Moreover, your firm’s HACCP plans for Hot and Cold Smoked Salmon list monitoring procedures/frequencies at the refrigerated storage critical control point that are not adequate to control pathogens because they fail to provide for continuous monitoring. FDA recommends that the temperature of your cooler for your ready to eat salmon products be monitored continuously together with a daily visual check.

In addition, your monitoring procedure/frequency at the smoking/cooking critical control point in your HACCP plan for Hot Smoked Salmon is inadequate. You monitor the internal temperature of only one fish. FDA recommends you monitor the internal temperature of the thickest part of three of the largest fish in the smoking chamber.

3) You must verify that your HACCP plan is adequate to control food safety hazards that are reasonably likely to occur, to comply with 21 CFR 123.8(a). However, your firm did not verify the adequacy of the critical limit of WPS for Hot Smoked Salmon at the brining critical control point (CCP) to control Clostridium botulinum growth and toxin production. In fact, the test data you produced at the inspection as evidence of verification showed that critical limit was not met. In addition, ’ FDA collected a sample of hot smoked salmon, FDA Sample Number 240718, and found that water phase salt levels for all ten subsamples of this product ranged from 1.9% to 3.0%. Since these water phase salt percentages are well below FDA safety recommendations and your critical limit, your process appears to be inadequate. Consequently, FDA has determined that any verification measures taken by your firm, with regard to your process, had been inadequate.

4) Since you chose to include corrective actions in your HACCP plans, your described corrective actions must be appropriate, to comply with 21 CFR 123.7(b). However, your corrective action plans for Hot and Cold Smoked Salmon at the brining critical control point is not appropriate in that the plans do not address correcting the cause of the deviation. It simply provides: “[hold for evaluation and take appropriate action.”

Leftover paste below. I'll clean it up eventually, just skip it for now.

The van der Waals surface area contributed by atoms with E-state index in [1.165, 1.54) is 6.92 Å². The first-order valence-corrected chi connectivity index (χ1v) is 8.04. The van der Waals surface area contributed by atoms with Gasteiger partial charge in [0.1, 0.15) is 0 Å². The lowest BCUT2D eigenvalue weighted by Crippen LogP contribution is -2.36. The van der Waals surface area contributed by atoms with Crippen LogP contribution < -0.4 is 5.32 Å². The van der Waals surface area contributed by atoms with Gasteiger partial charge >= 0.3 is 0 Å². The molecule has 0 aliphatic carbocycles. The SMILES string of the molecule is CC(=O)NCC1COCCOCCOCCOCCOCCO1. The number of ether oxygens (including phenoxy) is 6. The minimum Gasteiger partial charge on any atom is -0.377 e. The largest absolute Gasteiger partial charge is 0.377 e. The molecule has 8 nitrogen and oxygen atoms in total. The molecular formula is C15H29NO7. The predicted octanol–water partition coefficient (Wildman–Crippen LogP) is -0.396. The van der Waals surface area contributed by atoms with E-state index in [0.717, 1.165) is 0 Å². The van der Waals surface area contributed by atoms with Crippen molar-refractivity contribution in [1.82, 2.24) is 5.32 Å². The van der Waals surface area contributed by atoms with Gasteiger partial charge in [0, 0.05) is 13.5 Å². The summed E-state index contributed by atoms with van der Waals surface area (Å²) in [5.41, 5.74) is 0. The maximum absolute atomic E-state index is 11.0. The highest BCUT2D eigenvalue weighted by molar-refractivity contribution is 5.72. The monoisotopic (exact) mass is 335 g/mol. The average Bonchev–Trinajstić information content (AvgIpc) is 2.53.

We may take further action if you do not promptly correct these violations. For instance, we may take action to seize your product(s) and/or enjoin your firm from operating.

Please respond in writing within 15 working days from your receipt of this letter. Your response should outline the specific things you are doing to correct these deviations. You may wish to include in your response documentation such as your revised HACCP plan or other useful information that would assist us in evaluating your corrections. If you cannot complete all corrections before you respond, we expect you will explain the reason for your delay and state when you will correct any remaining deviations.

This letter may not list all the deviations at your facility. You are responsible for ensuring that your processing plant operates in compliance with the Act, the Seafood HACCP regulations, and the Good Manufacturing Practice regulations (21 CFR Part 110). You also have a responsibility to use procedures to prevent further violations of the Federal Food, Drug, and Cosmetic Act and all applicable regulations.

Please send your reply to the Food and Drug Administration, Attention: Lisa M. Althar, Compliance Officer, 22201 23rd Drive SE, Bothell, Washington 98021-4421. If you have questions regarding any issue in this letter, please contact Lisa M. Althar at (425) 483 -4940.



Charles M. Breen

District Director